Background: Direct oral anticoagulants (DOACs) have largely replaced vitamin K antagonists in many indications for anticoagulation. Prescribed to millions of patients, including women of reproductive age, exposure to DOACs in early pregnancy is not uncommon, but data on the embryotoxic risks are scarce. We aimed to assess the risk of DOAC embryotoxicity in a large sample of reported cases.
Methods: In this retrospective cohort study, we collected individual case reports of DOAC exposure in pregnancy from gynaecologists, haematologists, and vascular specialists starting from May, 2015. We obtained exports in April and October, 2017, August, 2018, and December, 2019, from the pharmacovigilance databases of the DOAC manufacturers, the European Medicines Agency (EMA), the German drug authority, and searched the homepage of the US Food and Drug Administration (FDA) for pregnancy exposure reports. Data from the International Society of Thrombosis and Haemostasis (ISTH) registry were obtained in August, 2018, and on July 21, 2020; data from the Teratology Information Service in Ulm, Germany, were received July 22, 2020. We also ran a systematic literature search on July 22, 2020, for cases of DOAC exposure. These data were compiled with those from our 2016 risk assessment and duplicate reports were excluded. Fetal or neonatal abnormalities were classified as a major birth defect according to the European Concerted Action on Congenital Anomalies and Twins (EUROCAT) classification and adjudicated into four categories: relation to DOAC exposure likely, possible, unlikely, or unrelated.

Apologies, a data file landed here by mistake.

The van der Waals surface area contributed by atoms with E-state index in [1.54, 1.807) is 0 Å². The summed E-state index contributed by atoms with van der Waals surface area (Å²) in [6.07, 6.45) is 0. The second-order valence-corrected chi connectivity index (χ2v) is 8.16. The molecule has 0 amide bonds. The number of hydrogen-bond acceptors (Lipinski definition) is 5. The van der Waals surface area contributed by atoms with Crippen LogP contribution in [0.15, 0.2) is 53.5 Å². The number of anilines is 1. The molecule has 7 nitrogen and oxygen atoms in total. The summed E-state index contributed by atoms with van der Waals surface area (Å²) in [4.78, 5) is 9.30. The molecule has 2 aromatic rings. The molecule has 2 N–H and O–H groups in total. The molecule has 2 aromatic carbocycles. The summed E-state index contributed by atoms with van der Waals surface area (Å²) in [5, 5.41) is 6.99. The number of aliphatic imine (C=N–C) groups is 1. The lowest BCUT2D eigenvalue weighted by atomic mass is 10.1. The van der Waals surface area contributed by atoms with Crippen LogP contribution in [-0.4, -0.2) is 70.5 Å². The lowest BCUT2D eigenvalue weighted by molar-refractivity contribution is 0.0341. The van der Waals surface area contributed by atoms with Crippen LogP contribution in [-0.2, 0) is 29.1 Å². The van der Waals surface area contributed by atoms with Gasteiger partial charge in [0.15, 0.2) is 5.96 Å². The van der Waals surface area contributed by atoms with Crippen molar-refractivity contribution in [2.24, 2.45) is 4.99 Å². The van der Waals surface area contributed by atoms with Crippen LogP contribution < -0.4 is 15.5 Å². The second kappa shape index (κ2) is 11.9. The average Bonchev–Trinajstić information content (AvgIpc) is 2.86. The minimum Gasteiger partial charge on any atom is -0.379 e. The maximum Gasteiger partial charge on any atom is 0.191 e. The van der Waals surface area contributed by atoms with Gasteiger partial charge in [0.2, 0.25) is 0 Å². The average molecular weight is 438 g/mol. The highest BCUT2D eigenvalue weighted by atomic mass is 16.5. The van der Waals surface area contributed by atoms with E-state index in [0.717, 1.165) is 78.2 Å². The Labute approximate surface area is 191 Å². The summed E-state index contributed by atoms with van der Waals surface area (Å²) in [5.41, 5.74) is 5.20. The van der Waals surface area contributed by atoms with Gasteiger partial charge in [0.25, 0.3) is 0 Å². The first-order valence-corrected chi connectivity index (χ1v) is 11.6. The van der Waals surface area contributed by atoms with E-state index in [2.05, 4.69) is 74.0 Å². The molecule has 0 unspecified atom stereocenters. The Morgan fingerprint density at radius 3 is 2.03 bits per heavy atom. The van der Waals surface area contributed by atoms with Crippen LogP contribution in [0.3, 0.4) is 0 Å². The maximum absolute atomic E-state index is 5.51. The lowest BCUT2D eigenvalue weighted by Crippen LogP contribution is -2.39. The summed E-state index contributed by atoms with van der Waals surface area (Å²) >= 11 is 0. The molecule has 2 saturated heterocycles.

Findings: We identified 1193 reports of DOAC exposure during pregnancy: 49 from physicians, 48 from the ISTH registry, 29 from the Teratology Information Service, 62 from the German drug authority, 536 from Bayer (extracted from the Bayer pharmacovigilance system, the WHO VigiBase, and from the FDA Adverse Event Reporting System), 87 from Boehringer Ingelheim, 16 from Daiichi Sankyo, 98 from the literature search, two from the FDA homepage search, ten from the Risk Evaluation and Mitigation Strategy Review, and 256 from the EMA reports. After excluding potential duplicates, we identified 614 unique cases of DOAC exposure in pregnancy occurring between Feb 1, 2007, and July 9, 2020, that consisted of rivaroxaban in 505 (82%) pregnancies, dabigatran in 36 (6%), apixaban in 50 (8%), and edoxaban in 23 (4%). The median duration of DOAC exposure was 5·3 weeks (IQR 4·0-7·0) into pregnancy. Information on pregnancy outcome was available in 336 (55%) of 614 pregnancies: 188 (56%) livebirths, 74 (22%) miscarriages, and 74 (22%) elective pregnancy terminations. 21 (6%; 95% CI 4-9) of 336 showed fetal abnormalities, of which 12 (4%; 2-6) were adjudicated as major birth defects potentially related to DOAC exposure.
Interpretation: Although reports of pregnancy outcomes after DOAC exposure are missing important details and predominantly describe rivaroxaban exposures, the available data do not suggest that DOAC exposure in pregnancy carries a high risk of embryopathy. The 2016 ISTH guidance against elective pregnancy termination for fear of DOAC embryotoxicity and the recommendation in favour of close pregnancy surveillance is still valid. Pregnancy outcome data are inconsistently captured in pharmacovigilance databases, indicating a strong need for a more robust system of reporting.
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